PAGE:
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Phishing is a form of cyber-attack that attempts to steal personal information or credentials from unsuspecting victims. It typically involves an attacker posing as a legitimate source, such as a bank, to trick the victim into entering their password or other details over the phone, web browser or email. Attackers prey on fear and a sense of urgency, often by telling users their account has been suspended or their funds are being held hostage.

Typical defences against phishing focus on educating users and increasing security awareness. However, this can only limit the damage from attacks that get through and is insufficient to prevent them altogether. Instead, organisations need to widen their defences to include more technical measures that improve resilience without disrupting user productivity.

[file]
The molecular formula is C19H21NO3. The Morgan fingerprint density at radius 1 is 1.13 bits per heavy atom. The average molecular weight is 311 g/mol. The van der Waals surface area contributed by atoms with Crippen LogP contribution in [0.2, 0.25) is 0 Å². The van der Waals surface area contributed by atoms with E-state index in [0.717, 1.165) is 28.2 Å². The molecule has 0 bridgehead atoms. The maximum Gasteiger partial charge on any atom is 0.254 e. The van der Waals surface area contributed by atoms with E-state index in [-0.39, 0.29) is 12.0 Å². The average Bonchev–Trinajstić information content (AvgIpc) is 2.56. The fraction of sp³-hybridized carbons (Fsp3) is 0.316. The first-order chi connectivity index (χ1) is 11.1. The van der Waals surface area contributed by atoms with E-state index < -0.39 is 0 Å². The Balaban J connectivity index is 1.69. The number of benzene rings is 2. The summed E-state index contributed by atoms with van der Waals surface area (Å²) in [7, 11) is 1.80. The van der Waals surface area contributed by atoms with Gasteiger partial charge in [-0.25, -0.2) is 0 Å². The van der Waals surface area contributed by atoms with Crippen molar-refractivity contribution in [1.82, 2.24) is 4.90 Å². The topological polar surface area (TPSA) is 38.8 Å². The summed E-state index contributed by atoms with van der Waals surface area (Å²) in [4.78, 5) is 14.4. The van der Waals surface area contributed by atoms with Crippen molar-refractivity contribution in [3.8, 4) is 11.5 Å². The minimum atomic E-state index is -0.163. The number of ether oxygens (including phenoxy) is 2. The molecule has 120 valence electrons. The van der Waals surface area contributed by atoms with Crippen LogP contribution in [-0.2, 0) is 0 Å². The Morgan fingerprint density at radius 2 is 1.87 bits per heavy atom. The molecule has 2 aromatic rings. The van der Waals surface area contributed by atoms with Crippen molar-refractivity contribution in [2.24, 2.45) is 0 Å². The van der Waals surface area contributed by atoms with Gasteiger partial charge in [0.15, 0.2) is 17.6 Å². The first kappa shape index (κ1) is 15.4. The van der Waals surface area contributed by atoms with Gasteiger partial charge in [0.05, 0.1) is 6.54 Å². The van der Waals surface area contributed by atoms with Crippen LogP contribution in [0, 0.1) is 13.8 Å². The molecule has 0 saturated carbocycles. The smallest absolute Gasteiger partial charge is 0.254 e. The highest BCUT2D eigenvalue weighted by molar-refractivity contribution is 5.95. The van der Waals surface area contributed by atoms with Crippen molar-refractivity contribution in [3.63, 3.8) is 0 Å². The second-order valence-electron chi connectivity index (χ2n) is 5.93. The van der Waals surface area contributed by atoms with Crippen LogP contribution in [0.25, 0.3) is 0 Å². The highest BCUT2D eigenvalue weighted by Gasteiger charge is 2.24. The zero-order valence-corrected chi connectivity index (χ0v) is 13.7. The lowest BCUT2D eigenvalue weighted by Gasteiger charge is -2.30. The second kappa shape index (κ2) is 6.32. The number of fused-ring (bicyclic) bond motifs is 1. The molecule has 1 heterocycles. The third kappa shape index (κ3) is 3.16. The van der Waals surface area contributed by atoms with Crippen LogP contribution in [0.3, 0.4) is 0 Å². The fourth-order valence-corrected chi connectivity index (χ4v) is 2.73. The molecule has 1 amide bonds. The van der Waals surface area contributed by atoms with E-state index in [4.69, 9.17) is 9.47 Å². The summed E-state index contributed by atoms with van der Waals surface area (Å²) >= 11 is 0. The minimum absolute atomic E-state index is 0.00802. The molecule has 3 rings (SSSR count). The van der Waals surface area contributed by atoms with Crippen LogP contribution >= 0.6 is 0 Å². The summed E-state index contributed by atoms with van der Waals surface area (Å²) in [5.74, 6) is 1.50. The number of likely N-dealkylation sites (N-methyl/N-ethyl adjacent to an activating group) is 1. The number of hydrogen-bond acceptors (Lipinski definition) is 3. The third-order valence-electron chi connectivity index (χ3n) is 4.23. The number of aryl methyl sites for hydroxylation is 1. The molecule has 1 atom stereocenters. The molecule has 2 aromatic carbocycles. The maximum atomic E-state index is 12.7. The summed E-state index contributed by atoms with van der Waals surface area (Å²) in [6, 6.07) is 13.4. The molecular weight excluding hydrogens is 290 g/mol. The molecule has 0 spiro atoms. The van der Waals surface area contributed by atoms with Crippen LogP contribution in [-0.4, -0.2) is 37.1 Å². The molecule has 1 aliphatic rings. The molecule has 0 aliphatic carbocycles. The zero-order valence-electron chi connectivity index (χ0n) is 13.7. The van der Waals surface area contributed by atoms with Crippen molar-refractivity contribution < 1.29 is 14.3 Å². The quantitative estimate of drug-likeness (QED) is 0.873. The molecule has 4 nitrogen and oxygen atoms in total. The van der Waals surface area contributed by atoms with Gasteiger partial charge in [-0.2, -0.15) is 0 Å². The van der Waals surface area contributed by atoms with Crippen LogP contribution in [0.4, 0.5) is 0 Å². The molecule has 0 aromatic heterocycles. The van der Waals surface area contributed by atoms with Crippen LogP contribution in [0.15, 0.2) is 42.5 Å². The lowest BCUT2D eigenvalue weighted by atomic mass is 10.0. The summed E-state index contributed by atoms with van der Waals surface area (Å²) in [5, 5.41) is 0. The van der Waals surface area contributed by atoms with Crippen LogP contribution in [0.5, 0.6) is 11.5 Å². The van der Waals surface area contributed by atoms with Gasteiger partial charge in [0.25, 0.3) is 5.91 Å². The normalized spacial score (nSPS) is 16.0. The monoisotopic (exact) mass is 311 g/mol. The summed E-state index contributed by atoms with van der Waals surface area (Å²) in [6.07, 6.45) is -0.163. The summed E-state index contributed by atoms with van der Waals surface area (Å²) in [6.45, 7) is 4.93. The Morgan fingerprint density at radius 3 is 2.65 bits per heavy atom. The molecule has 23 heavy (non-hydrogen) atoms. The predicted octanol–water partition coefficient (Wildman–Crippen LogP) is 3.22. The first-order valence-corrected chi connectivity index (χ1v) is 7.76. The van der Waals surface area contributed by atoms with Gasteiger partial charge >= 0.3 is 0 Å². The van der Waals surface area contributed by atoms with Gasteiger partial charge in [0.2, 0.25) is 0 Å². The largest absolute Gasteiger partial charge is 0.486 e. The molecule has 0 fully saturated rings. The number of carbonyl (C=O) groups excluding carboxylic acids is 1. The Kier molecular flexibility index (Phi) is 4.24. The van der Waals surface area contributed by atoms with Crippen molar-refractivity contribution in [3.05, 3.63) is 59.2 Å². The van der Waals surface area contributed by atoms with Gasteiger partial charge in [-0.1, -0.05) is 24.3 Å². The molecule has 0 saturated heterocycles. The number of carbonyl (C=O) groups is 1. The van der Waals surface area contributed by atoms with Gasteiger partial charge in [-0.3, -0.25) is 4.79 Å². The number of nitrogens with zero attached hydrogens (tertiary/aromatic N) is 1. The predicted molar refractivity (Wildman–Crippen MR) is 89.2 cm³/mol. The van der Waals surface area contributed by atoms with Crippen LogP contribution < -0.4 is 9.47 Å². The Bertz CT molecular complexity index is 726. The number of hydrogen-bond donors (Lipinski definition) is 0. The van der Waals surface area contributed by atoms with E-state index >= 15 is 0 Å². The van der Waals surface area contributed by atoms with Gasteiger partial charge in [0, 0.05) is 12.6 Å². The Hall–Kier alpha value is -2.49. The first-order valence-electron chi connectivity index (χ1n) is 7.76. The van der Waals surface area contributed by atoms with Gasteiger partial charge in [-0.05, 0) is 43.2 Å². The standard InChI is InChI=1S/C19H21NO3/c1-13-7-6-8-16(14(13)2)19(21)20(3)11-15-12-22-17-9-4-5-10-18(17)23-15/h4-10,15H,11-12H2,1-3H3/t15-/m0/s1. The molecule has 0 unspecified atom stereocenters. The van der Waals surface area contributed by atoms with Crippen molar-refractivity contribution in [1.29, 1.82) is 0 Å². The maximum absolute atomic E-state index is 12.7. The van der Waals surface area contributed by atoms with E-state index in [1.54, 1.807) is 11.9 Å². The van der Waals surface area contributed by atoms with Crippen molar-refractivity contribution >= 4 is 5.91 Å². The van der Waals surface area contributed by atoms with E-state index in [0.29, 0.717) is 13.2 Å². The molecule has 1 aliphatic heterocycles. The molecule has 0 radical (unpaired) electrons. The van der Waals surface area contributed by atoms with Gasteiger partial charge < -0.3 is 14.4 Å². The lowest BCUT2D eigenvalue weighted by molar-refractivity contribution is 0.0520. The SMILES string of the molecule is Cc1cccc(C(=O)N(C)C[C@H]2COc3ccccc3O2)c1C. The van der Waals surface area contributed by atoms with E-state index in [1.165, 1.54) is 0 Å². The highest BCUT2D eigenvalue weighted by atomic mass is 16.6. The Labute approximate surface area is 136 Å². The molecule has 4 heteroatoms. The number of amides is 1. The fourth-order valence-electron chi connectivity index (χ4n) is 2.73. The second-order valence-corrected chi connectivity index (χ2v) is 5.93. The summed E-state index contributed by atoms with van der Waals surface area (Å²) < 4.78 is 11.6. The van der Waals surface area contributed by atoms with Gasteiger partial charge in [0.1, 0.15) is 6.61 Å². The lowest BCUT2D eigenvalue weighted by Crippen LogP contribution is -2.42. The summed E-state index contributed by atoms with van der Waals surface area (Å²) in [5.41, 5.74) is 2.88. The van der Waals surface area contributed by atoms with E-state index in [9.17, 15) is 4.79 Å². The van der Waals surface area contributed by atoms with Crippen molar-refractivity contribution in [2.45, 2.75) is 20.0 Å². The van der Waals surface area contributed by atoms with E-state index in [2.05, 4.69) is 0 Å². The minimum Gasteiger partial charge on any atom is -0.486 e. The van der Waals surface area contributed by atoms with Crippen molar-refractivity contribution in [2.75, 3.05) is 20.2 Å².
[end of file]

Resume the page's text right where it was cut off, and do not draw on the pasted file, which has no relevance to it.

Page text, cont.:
A great resource highlighting 22 social engineering red flags is this one from KnowBe4. Ultimately, phishing relies on users making mistakes in an attempt to exploit those mistakes. The good news is that these mistakes are relatively easy to avoid.

Educating users on phishing threats is the first step. But if an attack does make it past the education stage, organisations need to take action by implementing DMARC. This simple technology makes it harder for attackers to disguise their email as your own and reduces the risk of employees unwittingly downloading malware or providing their credentials to bad actors.

Some phishing attacks are particularly sophisticated. These are known as spear phishing attacks and require significant research and knowledge of the organisation’s power structure. In a recent example, attackers impersonated help desk staff and claimed to be from Twitter’s internal virtual network provider. This allowed them to gain access to the accounts of high-profile Twitter users, including Barack Obama and Elon Musk.